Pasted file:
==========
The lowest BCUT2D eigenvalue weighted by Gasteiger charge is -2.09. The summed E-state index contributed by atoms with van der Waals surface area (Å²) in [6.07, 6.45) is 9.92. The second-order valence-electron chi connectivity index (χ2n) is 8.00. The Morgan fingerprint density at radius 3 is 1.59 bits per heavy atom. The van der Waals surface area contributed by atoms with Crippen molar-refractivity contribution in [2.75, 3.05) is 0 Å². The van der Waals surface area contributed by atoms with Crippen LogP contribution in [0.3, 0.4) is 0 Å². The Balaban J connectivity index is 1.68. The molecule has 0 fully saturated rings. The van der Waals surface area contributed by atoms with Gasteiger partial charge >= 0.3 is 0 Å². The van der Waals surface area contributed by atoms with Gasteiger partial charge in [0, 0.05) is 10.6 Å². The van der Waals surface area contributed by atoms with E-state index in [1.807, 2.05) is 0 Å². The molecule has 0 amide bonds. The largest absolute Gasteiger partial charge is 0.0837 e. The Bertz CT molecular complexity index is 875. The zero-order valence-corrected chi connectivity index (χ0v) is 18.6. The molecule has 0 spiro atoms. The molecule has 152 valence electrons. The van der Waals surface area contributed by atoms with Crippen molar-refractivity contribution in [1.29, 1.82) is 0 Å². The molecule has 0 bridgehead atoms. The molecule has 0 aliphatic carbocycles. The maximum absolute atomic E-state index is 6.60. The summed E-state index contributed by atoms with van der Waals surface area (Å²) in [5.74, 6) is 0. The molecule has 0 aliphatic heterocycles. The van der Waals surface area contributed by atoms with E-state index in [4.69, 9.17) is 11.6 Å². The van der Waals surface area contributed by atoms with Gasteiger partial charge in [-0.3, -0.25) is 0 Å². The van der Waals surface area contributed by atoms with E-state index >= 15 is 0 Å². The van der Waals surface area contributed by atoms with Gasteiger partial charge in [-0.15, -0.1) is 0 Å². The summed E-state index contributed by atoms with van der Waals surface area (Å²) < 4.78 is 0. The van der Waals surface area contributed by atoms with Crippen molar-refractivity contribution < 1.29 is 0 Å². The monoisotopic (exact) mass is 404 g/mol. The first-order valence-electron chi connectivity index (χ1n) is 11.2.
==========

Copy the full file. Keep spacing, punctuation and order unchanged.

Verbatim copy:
The lowest BCUT2D eigenvalue weighted by Gasteiger charge is -2.09. The summed E-state index contributed by atoms with van der Waals surface area (Å²) in [6.07, 6.45) is 9.92. The second-order valence-electron chi connectivity index (χ2n) is 8.00. The Morgan fingerprint density at radius 3 is 1.59 bits per heavy atom. The van der Waals surface area contributed by atoms with Crippen molar-refractivity contribution in [2.75, 3.05) is 0 Å². The van der Waals surface area contributed by atoms with Crippen LogP contribution in [0.3, 0.4) is 0 Å². The Balaban J connectivity index is 1.68. The molecule has 0 fully saturated rings. The van der Waals surface area contributed by atoms with Gasteiger partial charge >= 0.3 is 0 Å². The van der Waals surface area contributed by atoms with Gasteiger partial charge in [0, 0.05) is 10.6 Å². The van der Waals surface area contributed by atoms with E-state index in [1.807, 2.05) is 0 Å². The molecule has 0 amide bonds. The largest absolute Gasteiger partial charge is 0.0837 e. The Bertz CT molecular complexity index is 875. The zero-order valence-corrected chi connectivity index (χ0v) is 18.6. The molecule has 0 spiro atoms. The molecule has 152 valence electrons. The van der Waals surface area contributed by atoms with Crippen molar-refractivity contribution in [1.29, 1.82) is 0 Å². The molecule has 0 bridgehead atoms. The molecule has 0 aliphatic carbocycles. The maximum absolute atomic E-state index is 6.60. The summed E-state index contributed by atoms with van der Waals surface area (Å²) in [5.74, 6) is 0. The molecule has 0 aliphatic heterocycles. The van der Waals surface area contributed by atoms with E-state index in [4.69, 9.17) is 11.6 Å². The van der Waals surface area contributed by atoms with Gasteiger partial charge in [-0.3, -0.25) is 0 Å². The van der Waals surface area contributed by atoms with E-state index >= 15 is 0 Å². The van der Waals surface area contributed by atoms with Gasteiger partial charge in [-0.15, -0.1) is 0 Å². The summed E-state index contributed by atoms with van der Waals surface area (Å²) < 4.78 is 0. The van der Waals surface area contributed by atoms with Crippen molar-refractivity contribution < 1.29 is 0 Å². The monoisotopic (exact) mass is 404 g/mol. The first-order valence-electron chi connectivity index (χ1n) is 11.2.